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    In Ontario, (can't speak for the other provinces) medication isn't covered under our provincial insurance plan and since I take many medications for a wide range of issues, I have come to bow before the generic medication Gods. It's funny because my one doctor keeps trying to prescribe me the non-generic version of my one medication and I continually have to remind him that it's not okay for me to pick up my script and discover it's $300 more expensive. I told him if he keeps it up I'll send him the bill - he didn't find it very funny.

    When I was a kid I had to have G-CSF injections, (Neupogen/Filgrastim or the more expensive Neulasta/Pegfilgrastim - commonly used post-chemo to boost white blood cells) which at the time cost about $10,000. Thankfully it was covered by the US hospital that was paying for the research project I was a part of. It's much cheaper now, but I couldn't believe how expensive it was. It's significantly cheaper now, (I think about $3500 per treatment) which I still find surprising since I work in healthcare and almost every chemo patient requires these injections after their 5FU/Pamidronate disconnects.

    It's ridiculous how expensive some medications are.

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    It' s wonderful that your osteopenia was reversed pjohns.

    I once read up on the difference and it is the binding agents, coloring etc that is the difference and many are absorbed the same as the name- brand. Once the name-brands patents' expire it opens the door for generic brands to follow. The 20 year patent gives the name-brand exclusive rights to sell to recoup the development costs. Generics once allowed have the same FDA approval process as the name-brand.

    The article made sense of why after years of needing a prescription for Allegra it was now OTC (at 3x the cost of my co-pay). I was thankful when a generic brand of Allegra came out and fortunate that it works the same for me.

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    Natural supplements can do far more good than synthetics for most problems.

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    Quote Originally Posted by oceanloverOH View Post
    Extra Strength Excedrin was always the only NSAID that worked for me to get rid of a headache. Well, Excedrin was recalled due to a manufacturing mishap over a year ago and has been out of production ever since; I HAD to do something....so I started trying store brands that had the same ingredients. Most didn't work; the formularies were different or something....but I finally did find one that works great and is half the cost of a name-brand. It's worth the effort to try generics and store brands, IMO.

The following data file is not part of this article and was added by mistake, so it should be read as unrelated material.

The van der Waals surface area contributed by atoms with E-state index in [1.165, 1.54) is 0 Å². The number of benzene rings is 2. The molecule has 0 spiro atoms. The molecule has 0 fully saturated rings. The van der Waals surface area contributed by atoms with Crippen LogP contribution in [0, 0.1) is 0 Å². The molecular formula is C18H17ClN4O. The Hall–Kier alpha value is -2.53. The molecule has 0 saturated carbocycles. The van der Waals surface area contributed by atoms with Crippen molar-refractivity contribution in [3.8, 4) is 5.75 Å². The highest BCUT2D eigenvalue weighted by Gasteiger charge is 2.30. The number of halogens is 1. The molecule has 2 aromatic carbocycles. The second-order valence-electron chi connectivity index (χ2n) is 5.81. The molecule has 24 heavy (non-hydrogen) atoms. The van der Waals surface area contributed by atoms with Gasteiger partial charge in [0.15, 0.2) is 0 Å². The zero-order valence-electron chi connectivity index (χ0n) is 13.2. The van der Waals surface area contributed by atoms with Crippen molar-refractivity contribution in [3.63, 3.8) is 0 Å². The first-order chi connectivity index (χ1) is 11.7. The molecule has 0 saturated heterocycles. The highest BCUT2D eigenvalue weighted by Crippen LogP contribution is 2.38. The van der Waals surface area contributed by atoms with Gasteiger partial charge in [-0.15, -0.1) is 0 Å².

I believe Excedrin is comprised of equal parts aspirin and acetominophen (the active ingredient in Tylenol), with a little caffeine thrown in for good measure.

    Whenever comparing competing brands (including store brands), it is a good idea to check the compartive ingredients.

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    Quote Originally Posted by chippygirl View Post
    I once read up on the difference and it is the binding agents, coloring etc that is the difference and many are absorbed the same as the name- brand.
    Yes, it is my understanding that the FDA requires, not only that the active ingredient(s) must be the same, and in the same dosage, for generics, as with their name-brand counterparts; but that the binding agents must be identical also, so that the medicine is absorbed at the same rate into the bloodstream.
    Last edited by pjohns; 11-09-2012 at 03:59 PM.

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    Quote Originally Posted by pjohns View Post
    I believe Excedrin is comprised of equal parts aspirin and acetominophen (the active ingredient in Tylenol), with a little caffeine thrown in for good measure.

    Whenever comparing competing brands (including store brands), it is a good idea to check the compartive ingredients.
    You are correct on the ingredients. Store brand OTC meds, unlike prescription generics, aren't necessarily formulated or produced the same way as the name brand or other store brands. Several different store brand "Excedrin" pills, though the mg amounts of each ingredient were exactly the same, just did not work. When I questioned my pharmacist about it, she said it had something to do with proprietary methods of blending ingredients, pill coatings, things like that. And she agreed that with OTCs, some will work just like the name brand for one person but perhaps not for someone else. She said that all I could do was keep trying different store brands till I found one that worked for me.